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Helen helicopter business fuels noise complaints

POSTED: August 1, 2008 5:01 a.m.

Pilot Dean Campbell of Scenic Helicopter Tours poses recently in front of a Robinson R44 helicopter in Helen. Many people have complained about helicopter noise.

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The owner of a helicopter tour business in Helen is trying to address the concerns of residents who have complained about the noise.

Eric McMillan, owner of Scenic Helicopter Tours, has asked the Helen City Commission to schedule a public meeting on the issue. His request comes after the commission received a petition July 15 from people who oppose the business.

City Manager Jerry Elkins said the commission will probably decide on a date during its next regular meeting on Aug. 5.

"We’ve had a number of complaints (about the helicopter), a few from tourists, but mostly from people who live nearby," Elkins said. "It’s usually the same people complaining repeatedly."

The petition, which contains 94 signatures, was submitted to the commission by longtime Helen resident Delbert Greear. At the July 15 meeting, he compared the helicopter noise to the "blitz of England" during World War II.

Delbert Greear is a cousin of Helen Mayor David Greear, and they live in the same neighborhood. David Greear said Monday that about 25 percent of the people who signed the petition were Helen residents. "The others were residents of (White) County, or people who work in Helen," he said.

David Greear said he knew when the commission approved the helicopter flights that the noise "was going to be a hot issue." He said the same problem occurred back in the 1990s when another helicopter business briefly operated in Helen. That individual, he said, left voluntarily and was not forced out by the city.

McMillan began operating his business about three months ago on the south end of Helen. He offers helicopter tours seven days a week, ranging from brief up-and-down flights to excursions that cover all of the Northeast Georgia mountains.

McMillan said business has been good, and for the most part he has been welcomed in Helen, where the economy is based almost entirely on tourism. But there’s no getting around the fact that helicopters make noise. He said he has tried to be a "good neighbor."

"We have modified our route three times to accommodate these people," he said.

David Greear said the problem with altering a route is that it just shifts the noise to someone else’s neighborhood.

"I don’t know if there will be a resolution that can satisfy everybody," he said. "I think what gets the most annoying to me are the short trips where (the pilot) is circling over constantly."

Greear said over the Fourth of July, he counted 44 helicopter flights, and said it was impossible for people to enjoy being outdoors in their own yards.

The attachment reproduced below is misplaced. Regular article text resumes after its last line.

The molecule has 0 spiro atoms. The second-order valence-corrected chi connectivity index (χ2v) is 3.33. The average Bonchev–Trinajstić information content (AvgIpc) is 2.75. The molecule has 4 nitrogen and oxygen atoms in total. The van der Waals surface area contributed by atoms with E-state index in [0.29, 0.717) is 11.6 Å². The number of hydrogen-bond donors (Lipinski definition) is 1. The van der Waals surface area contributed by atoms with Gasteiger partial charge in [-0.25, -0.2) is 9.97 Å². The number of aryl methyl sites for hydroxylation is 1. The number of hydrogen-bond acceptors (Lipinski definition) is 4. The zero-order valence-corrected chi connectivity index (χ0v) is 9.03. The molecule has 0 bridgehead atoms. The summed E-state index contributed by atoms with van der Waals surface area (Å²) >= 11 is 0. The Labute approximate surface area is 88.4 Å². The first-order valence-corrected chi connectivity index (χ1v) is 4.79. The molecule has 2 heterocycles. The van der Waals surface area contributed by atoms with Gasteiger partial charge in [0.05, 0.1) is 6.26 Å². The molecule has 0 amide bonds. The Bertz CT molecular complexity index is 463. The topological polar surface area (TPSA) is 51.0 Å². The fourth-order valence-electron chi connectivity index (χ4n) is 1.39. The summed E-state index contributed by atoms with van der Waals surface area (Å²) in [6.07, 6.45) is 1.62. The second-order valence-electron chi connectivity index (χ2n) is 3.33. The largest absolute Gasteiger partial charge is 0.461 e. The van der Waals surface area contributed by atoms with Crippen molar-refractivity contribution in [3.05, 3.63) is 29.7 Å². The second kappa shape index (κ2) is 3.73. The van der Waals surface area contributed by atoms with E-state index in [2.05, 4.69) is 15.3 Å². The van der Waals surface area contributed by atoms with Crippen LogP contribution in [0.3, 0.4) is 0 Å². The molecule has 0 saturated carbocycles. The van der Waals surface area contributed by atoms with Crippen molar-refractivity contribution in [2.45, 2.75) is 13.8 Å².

"Residents often feel neglected in Helen because we’re so tourism-oriented," he said. "The Realtors are concerned about the effect it may have on property values."

In letters to the White County News, several writers have demanded that the city shut down the helicopter business. But Elkins said the city issued the company a permit to operate and cannot now rescind it.

"We’ve had opinions from two different city attorneys, and they’ve both said there’s nothing we can do from a legal standpoint," Elkins said. "Our noise ordinance is too vague to apply. And you can’t adopt a law that (retroactively) targets a particular business."

Elkins, who works at city hall in downtown Helen, said he personally hasn’t been bothered by the sound of the helicopter.

"I very seldom ever hear it when I’m inside working," he said.

The commission held public hearings about the helicopter business before allowing McMillan to go ahead and build the landing platform. He vowed at that time to do what he could to keep noise to a minimum.

McMillan said the upcoming public meeting will be "more of a negotiation" between him and those who have been doing most of the complaining, and that he plans to have his attorney there.

"This is the last attempt I will make to pacify these people, and if this does not work, then the judicial system will be dealing with it," he said. "There’s room here for the both of us, but you’ve got to be willing to compromise."

Merle Long, owner of Helen Water Park and Tubing, said he and other merchants are afraid that what he calls "a few old farts who have been here forever" will try to shut down McMillan’s company.

"(The helicopter) is the best thing that’s happened in Helen," he said. "The business people are tickled because it brings money into town. I have people coming in all the time, asking me where they can ride the helicopter. We feel it’s an asset."

So far, the helicopter noise does not seem to be deterring visitors from spending the night in Helen. Nathan Peters, spokesman for Bavarian Brook Rentals, which manages condos and cabins throughout the Helen area, said as far as he can tell, the hospitality business has not been affected.

"I haven’t really heard any complaints from customers," he said.

McMillan argues that the helicopter has benefited White County beyond the tourism dollars that it brings in.

"We donated our time to help search for the young lady who fell off Yonah Mountain. We spotted a forest fire immediately after it was started by a thunderstorm. We’ve monitored other fires free of charge," he said. "I’m giving back to the community."

David Greear said he just hopes there’s a way to solve the impasse without either side resorting to litigation.

"I do want everybody to try to get along," he said.


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